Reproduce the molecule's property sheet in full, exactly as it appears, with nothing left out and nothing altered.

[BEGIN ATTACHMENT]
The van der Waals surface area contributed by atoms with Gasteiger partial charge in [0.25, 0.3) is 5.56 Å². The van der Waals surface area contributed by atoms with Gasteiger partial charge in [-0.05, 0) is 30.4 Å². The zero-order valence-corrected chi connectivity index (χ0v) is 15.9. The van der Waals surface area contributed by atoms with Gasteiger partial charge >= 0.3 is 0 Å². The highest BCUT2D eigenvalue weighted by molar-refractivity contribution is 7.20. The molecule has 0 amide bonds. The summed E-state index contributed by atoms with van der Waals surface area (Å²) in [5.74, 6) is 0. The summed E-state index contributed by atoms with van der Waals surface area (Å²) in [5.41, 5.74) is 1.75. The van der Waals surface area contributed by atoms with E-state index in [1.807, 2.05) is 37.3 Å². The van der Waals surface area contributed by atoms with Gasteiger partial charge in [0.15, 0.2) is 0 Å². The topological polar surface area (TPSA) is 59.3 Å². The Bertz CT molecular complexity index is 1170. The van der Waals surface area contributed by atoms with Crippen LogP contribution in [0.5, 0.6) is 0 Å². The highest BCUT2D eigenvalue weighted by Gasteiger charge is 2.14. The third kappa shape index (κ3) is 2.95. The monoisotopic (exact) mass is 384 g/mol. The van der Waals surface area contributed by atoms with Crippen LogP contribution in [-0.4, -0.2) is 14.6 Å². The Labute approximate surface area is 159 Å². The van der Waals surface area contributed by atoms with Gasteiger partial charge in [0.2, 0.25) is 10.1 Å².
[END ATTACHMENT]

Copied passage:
The van der Waals surface area contributed by atoms with Gasteiger partial charge in [0.25, 0.3) is 5.56 Å². The van der Waals surface area contributed by atoms with Gasteiger partial charge in [-0.05, 0) is 30.4 Å². The zero-order valence-corrected chi connectivity index (χ0v) is 15.9. The van der Waals surface area contributed by atoms with Gasteiger partial charge >= 0.3 is 0 Å². The highest BCUT2D eigenvalue weighted by molar-refractivity contribution is 7.20. The molecule has 0 amide bonds. The summed E-state index contributed by atoms with van der Waals surface area (Å²) in [5.74, 6) is 0. The summed E-state index contributed by atoms with van der Waals surface area (Å²) in [5.41, 5.74) is 1.75. The van der Waals surface area contributed by atoms with E-state index in [1.807, 2.05) is 37.3 Å². The van der Waals surface area contributed by atoms with Gasteiger partial charge in [0.15, 0.2) is 0 Å². The topological polar surface area (TPSA) is 59.3 Å². The Bertz CT molecular complexity index is 1170. The van der Waals surface area contributed by atoms with Crippen LogP contribution in [0.5, 0.6) is 0 Å². The highest BCUT2D eigenvalue weighted by Gasteiger charge is 2.14. The third kappa shape index (κ3) is 2.95. The monoisotopic (exact) mass is 384 g/mol. The van der Waals surface area contributed by atoms with Crippen LogP contribution in [-0.4, -0.2) is 14.6 Å². The Labute approximate surface area is 159 Å². The van der Waals surface area contributed by atoms with Gasteiger partial charge in [0.2, 0.25) is 10.1 Å².